The High Court has finally drawn a line under the argument between Alphapharm Pty Ltd and H Lundbeck A/S concerning the latter’s application for further time to lodge an extension of term application. Finding in favour of Lundbeck, the effect of the decision is to retroactively extend the life of Lundbeck’s important patent directed to Escitalopram – a widely prescribed anti depressant and anti anxiety drug – by about three and a half years. The battle between the parties has taken just over nine years to work its way through the Australian court system.
In a highly technical argument, the High Court was asked to review whether or not it was possible to use the saving provisions of s223(2)(a) to obtain an extension of time to carry out a ‘relevant act’ being the lodgement an extension of term application in in accordance with the requirements of s71(2) of the Patents Act:
s71(2) An application for an extension of the term of a standard patent must be made during the term of the patent and within 6 months after the latest of the following dates:
(a) the date the patent was granted;
(b) the date of commencement of the first inclusion in the Australian Register of Therapeutic Goods of goods that contain, or consist of, any of the pharmaceutical substances referred to in subsection 70(3)
(c) the date of commencement of this section.
The general savings provision s223(2)(a) is qualified by s223(11) of the Patents Act which legislates that:
…… relevant act means an action (other than a prescribed action) in relation to a patent, a patent application, or any proceedings under this Act (other than court proceedings)……..
22.11(4) For the definition of relevant act in subsection 223(11) of the Act, the following are prescribed:
…… (b) filing, during the term of a standard patent under subsection 71(2) of the Act, an application under subsection 70(1) of the Act for an extension of the term of the patent;
Both parties turned to fist principles of statutory interpretation and legislative history to make their arguments. Alphapharm contended that r22.11(4)(b) should be interpreted to separate the ‘relevant act’ from the time requirements within which it must be done. Their submission therefore was that, where the ‘relevant act’ was filing an extension of term application, the regulation excludes both of the periods defined in s71(2): that is, firstly, within the term of the patent AND secondly, also within 6 months of the later of the three subsections. Lundbeck argued that the ‘relevant act’ could not be divorced from the time period in which it must be done, and so the exclusion of r22.11(4)(b) is applicable only to an application made outside the time period defined by the expiry of the patent, as the exclusion states on a plain reading. Both parties arguments were founded in the fact that Lundbeck’s effective application for an extension of the term of their patent was made just inside the first time period, but well outside the second.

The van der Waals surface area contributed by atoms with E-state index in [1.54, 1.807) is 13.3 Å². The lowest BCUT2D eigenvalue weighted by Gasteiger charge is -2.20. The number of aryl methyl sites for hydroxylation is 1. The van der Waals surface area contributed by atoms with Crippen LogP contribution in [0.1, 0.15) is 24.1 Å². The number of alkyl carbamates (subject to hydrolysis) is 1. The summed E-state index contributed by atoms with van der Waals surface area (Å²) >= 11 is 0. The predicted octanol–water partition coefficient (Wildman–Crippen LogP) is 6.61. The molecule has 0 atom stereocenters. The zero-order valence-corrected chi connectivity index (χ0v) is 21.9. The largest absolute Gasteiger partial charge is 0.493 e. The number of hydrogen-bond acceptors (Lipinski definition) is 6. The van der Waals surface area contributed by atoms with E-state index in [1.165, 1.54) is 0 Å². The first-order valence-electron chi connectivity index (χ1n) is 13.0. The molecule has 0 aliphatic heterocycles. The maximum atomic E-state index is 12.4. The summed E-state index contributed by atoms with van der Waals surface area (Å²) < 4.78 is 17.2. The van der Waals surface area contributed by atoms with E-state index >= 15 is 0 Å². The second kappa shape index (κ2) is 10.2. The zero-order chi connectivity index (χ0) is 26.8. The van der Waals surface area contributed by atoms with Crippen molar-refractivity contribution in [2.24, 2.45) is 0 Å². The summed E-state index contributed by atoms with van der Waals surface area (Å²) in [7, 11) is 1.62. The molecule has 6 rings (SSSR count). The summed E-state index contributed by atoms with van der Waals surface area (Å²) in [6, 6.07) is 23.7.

In a 3:2 decision, the Court found that the requirement that an extension of term application be made before the expiry of the patent has its origins as long ago as 1903 in ensuring that the interests of the general public were served by not having to manage the commercial uncertainty associated with the possibility of an extension of the term being sought after patent expiry. By contrast, the requirement that the application be made within 6 months of the later of patent grant or regulatory approval is all about ensuring that the unexploited patents are not maintained on the Patent Register. Consistent with this, the Court preferred Lundbeck’s argument that the ‘relevant act’ was inextricably linked to both time periods for completion of the act, and found that the plain English interpretation of r22.11(4) supported the view that, only where the patent term had already expired, was an extension of term application precluded by the qualifications of the general extension of time savings provisions.